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The Complete Streets Acts of 2009 - Cyclelicious
Matui encourages National Bike Summit attendees to promote Complete Streets as they meet with legislators.
U.S Representative Doris Matsui (D-CA) and U.S. Senator Tom Harkin (D-IA) introduced The Complete Streets Act of 2009 yesterday. The Complete Streets Act will work to promote the design of streets that are safe for all of those using the street— including motorists, bus riders, pedestrians and bicyclists, and people with disabilities.
“When Americans choose to leave their car at home and walk or ride a bike to school or work, they are making a healthy decision. We need to ensure streets, intersections and trails are designed to make them easier to use and maximize their safety,” said Harkin. “This legislation will encourage Americans to be more active, while also providing more travel options and cutting down on traffic congestion.”
“By diversifying our roadways, we can provide real alternatives to travel by car. The strength of this legislation is that it recognizes that we face very real challenges today, many of which are interwoven,” said Matsui. “By opening up our roadways to pedestrians and cyclists, we can help ease the congestion on our nation’s roads. In doing so, we will make progress fighting air pollution and global warming, and we will take strides toward improving the health and protecting the safety of people across our country.”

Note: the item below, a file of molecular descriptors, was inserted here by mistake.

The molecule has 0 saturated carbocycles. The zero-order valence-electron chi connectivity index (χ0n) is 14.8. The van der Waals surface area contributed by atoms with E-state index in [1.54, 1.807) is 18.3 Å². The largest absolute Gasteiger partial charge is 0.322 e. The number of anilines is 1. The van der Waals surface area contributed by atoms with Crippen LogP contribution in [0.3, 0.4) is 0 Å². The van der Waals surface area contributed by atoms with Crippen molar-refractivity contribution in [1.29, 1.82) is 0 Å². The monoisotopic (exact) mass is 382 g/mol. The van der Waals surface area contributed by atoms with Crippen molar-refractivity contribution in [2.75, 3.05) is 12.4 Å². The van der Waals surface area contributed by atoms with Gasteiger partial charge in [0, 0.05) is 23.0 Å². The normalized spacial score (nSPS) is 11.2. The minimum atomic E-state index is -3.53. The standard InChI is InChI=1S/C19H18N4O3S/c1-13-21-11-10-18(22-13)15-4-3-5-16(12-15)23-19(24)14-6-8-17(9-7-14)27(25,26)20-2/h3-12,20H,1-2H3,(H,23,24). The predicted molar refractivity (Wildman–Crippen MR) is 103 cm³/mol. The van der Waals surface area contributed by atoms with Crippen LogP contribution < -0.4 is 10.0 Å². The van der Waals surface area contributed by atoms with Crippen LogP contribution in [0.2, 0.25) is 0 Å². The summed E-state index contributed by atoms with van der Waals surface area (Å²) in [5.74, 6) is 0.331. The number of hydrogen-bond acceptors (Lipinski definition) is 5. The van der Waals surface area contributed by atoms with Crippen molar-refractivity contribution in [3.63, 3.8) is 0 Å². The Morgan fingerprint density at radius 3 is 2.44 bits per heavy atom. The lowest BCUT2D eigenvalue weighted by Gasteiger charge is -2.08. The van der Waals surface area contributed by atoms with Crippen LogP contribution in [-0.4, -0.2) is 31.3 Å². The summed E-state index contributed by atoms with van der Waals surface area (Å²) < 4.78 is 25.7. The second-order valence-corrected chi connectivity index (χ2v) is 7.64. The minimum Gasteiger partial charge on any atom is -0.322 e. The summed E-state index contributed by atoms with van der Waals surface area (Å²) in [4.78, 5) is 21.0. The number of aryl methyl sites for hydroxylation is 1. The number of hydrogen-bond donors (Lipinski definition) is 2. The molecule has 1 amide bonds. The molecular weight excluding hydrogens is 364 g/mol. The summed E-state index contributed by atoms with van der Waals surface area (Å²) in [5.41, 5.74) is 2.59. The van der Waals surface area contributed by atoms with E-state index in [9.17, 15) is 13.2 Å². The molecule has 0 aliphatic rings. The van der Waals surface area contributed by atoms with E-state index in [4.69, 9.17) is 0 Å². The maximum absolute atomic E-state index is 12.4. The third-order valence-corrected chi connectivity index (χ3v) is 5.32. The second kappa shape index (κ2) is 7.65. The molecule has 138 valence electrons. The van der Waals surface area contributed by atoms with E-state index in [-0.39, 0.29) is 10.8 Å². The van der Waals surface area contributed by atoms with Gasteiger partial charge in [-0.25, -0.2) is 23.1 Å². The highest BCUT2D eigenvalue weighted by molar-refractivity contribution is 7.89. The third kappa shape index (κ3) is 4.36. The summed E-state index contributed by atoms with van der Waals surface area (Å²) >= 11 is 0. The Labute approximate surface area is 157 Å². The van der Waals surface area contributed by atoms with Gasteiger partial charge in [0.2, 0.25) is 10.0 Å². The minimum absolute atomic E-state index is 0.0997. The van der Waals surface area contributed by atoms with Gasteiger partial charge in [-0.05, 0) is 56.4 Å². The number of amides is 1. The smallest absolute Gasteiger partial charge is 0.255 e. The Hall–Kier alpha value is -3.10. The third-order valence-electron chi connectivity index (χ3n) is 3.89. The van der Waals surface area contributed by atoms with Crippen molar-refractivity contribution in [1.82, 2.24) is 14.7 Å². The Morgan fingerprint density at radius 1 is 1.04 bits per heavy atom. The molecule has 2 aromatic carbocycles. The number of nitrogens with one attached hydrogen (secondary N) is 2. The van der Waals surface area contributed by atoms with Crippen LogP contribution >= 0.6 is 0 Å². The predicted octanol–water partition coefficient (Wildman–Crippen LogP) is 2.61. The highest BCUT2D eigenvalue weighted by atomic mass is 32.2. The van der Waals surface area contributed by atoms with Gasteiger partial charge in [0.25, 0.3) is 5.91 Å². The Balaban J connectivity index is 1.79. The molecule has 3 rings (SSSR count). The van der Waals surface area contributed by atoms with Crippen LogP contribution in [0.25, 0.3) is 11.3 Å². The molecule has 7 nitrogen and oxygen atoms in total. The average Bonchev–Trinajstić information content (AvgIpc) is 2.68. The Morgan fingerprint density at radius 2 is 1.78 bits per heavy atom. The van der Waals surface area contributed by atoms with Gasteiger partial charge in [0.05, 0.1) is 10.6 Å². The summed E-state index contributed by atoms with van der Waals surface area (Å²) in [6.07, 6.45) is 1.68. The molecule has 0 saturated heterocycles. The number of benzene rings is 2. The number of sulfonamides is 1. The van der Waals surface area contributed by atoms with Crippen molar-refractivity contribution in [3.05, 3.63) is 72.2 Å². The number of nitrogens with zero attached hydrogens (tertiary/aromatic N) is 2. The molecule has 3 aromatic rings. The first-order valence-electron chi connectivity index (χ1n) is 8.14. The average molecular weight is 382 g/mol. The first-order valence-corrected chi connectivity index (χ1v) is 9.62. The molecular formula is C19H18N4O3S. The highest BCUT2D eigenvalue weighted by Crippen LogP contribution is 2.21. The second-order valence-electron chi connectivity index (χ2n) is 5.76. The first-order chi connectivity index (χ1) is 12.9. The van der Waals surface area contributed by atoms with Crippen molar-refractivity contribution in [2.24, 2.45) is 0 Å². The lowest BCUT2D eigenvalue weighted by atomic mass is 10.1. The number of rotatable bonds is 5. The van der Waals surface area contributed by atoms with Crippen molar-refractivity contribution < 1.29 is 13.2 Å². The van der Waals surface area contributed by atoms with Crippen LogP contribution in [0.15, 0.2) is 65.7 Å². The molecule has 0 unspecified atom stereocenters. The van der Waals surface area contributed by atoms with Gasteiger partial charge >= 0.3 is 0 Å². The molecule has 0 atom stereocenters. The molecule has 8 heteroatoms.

At the National Bike Summit opening session, Matsui encouraged cyclists to advocates for the Complete Streets bill when they meet with their legislators this week in Washington, DC.
The Urban Land Institute has estimated that carbon emissions from transportation would be 41 percent above today’s levels in 2030 if driving is not curbed, and a recent study by the Texas Transportation Institute found that providing more travel options, including public transportation, bicycling and walking, is an important element in reducing traffic congestion. The study reported that congestion was responsible for an annual $78 billion loss in fuel during traffic jams in 2007, an increase from $57.6 billion in 2000.
Another study found that 43 percent of people with access to a safe place to walk, within 10 minutes of their home, met recommended daily activity levels. At the same time, only 27 percent of those without access to safe walking options were active enough.
The Complete Streets Act of 2009 has been endorsed by Cyclelicious, America Bikes, Association of Pedestrian and Bicycle Professionals, Transportation For America, League of American Bicyclists, Safe Routes to School National Partnership, YMCA of the USA, National Association of Realtors, American Council of the Blind, Paralyzed Veterans of America, America Walks, and Active Transportation Alliance among others.
Ref: NBS09, HR 1443, S 584. HR 1443 was referred to the House Committee on Transportation and Infrastructure which is chaired by James Oberstar.